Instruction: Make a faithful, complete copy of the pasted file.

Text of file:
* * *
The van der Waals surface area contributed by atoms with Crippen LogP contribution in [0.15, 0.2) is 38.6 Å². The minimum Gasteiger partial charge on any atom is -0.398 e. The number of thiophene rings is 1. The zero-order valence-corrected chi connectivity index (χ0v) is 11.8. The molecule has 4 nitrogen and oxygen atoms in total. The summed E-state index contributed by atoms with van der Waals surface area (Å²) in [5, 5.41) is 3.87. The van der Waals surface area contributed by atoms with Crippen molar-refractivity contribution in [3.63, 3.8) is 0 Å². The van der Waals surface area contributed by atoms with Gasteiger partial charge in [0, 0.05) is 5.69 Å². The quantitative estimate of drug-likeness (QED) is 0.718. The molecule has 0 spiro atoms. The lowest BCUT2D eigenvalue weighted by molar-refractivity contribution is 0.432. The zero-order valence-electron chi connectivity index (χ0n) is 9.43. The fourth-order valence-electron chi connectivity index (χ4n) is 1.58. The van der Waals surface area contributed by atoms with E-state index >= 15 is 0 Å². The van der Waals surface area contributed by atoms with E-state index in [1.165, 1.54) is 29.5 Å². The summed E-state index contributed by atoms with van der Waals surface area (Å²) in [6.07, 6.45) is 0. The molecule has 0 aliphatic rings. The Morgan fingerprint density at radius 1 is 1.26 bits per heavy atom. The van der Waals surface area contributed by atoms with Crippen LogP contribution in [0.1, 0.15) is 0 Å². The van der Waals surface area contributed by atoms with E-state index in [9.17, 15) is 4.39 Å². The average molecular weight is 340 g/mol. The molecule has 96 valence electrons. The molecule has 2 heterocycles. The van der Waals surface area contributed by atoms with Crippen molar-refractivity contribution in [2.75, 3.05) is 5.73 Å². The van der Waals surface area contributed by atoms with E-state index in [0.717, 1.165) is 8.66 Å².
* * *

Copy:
The van der Waals surface area contributed by atoms with Crippen LogP contribution in [0.15, 0.2) is 38.6 Å². The minimum Gasteiger partial charge on any atom is -0.398 e. The number of thiophene rings is 1. The zero-order valence-corrected chi connectivity index (χ0v) is 11.8. The molecule has 4 nitrogen and oxygen atoms in total. The summed E-state index contributed by atoms with van der Waals surface area (Å²) in [5, 5.41) is 3.87. The van der Waals surface area contributed by atoms with Crippen molar-refractivity contribution in [3.63, 3.8) is 0 Å². The van der Waals surface area contributed by atoms with Gasteiger partial charge in [0, 0.05) is 5.69 Å². The quantitative estimate of drug-likeness (QED) is 0.718. The molecule has 0 spiro atoms. The lowest BCUT2D eigenvalue weighted by molar-refractivity contribution is 0.432. The zero-order valence-electron chi connectivity index (χ0n) is 9.43. The fourth-order valence-electron chi connectivity index (χ4n) is 1.58. The van der Waals surface area contributed by atoms with E-state index >= 15 is 0 Å². The van der Waals surface area contributed by atoms with E-state index in [1.165, 1.54) is 29.5 Å². The summed E-state index contributed by atoms with van der Waals surface area (Å²) in [6.07, 6.45) is 0. The molecule has 0 aliphatic rings. The Morgan fingerprint density at radius 1 is 1.26 bits per heavy atom. The van der Waals surface area contributed by atoms with Crippen LogP contribution in [0.1, 0.15) is 0 Å². The van der Waals surface area contributed by atoms with E-state index in [9.17, 15) is 4.39 Å². The average molecular weight is 340 g/mol. The molecule has 96 valence electrons. The molecule has 2 heterocycles. The van der Waals surface area contributed by atoms with Crippen molar-refractivity contribution in [2.75, 3.05) is 5.73 Å². The van der Waals surface area contributed by atoms with E-state index in [0.717, 1.165) is 8.66 Å².